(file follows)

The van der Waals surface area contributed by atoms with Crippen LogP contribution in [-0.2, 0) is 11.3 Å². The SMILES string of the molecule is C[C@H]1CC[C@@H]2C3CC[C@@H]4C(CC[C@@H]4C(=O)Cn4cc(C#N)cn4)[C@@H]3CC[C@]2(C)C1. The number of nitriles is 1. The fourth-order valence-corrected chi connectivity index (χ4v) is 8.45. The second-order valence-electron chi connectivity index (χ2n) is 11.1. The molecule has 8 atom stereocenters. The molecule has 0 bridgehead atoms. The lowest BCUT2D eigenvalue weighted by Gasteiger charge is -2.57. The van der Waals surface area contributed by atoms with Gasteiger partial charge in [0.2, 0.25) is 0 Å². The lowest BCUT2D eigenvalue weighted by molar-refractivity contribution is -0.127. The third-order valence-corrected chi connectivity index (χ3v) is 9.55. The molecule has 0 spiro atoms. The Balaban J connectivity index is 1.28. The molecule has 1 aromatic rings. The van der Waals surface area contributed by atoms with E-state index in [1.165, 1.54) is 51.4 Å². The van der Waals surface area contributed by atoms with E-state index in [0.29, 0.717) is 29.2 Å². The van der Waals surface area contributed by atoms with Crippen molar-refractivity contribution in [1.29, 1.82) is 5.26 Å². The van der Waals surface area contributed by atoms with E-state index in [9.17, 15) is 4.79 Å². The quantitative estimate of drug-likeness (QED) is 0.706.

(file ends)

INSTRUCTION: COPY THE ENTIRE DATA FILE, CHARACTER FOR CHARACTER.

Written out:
The van der Waals surface area contributed by atoms with Crippen LogP contribution in [-0.2, 0) is 11.3 Å². The SMILES string of the molecule is C[C@H]1CC[C@@H]2C3CC[C@@H]4C(CC[C@@H]4C(=O)Cn4cc(C#N)cn4)[C@@H]3CC[C@]2(C)C1. The number of nitriles is 1. The fourth-order valence-corrected chi connectivity index (χ4v) is 8.45. The second-order valence-electron chi connectivity index (χ2n) is 11.1. The molecule has 8 atom stereocenters. The molecule has 0 bridgehead atoms. The lowest BCUT2D eigenvalue weighted by Gasteiger charge is -2.57. The van der Waals surface area contributed by atoms with Gasteiger partial charge in [0.2, 0.25) is 0 Å². The lowest BCUT2D eigenvalue weighted by molar-refractivity contribution is -0.127. The third-order valence-corrected chi connectivity index (χ3v) is 9.55. The molecule has 0 spiro atoms. The Balaban J connectivity index is 1.28. The molecule has 1 aromatic rings. The van der Waals surface area contributed by atoms with E-state index in [1.165, 1.54) is 51.4 Å². The van der Waals surface area contributed by atoms with E-state index in [0.29, 0.717) is 29.2 Å². The van der Waals surface area contributed by atoms with Crippen molar-refractivity contribution in [1.29, 1.82) is 5.26 Å². The van der Waals surface area contributed by atoms with E-state index in [9.17, 15) is 4.79 Å². The quantitative estimate of drug-likeness (QED) is 0.706.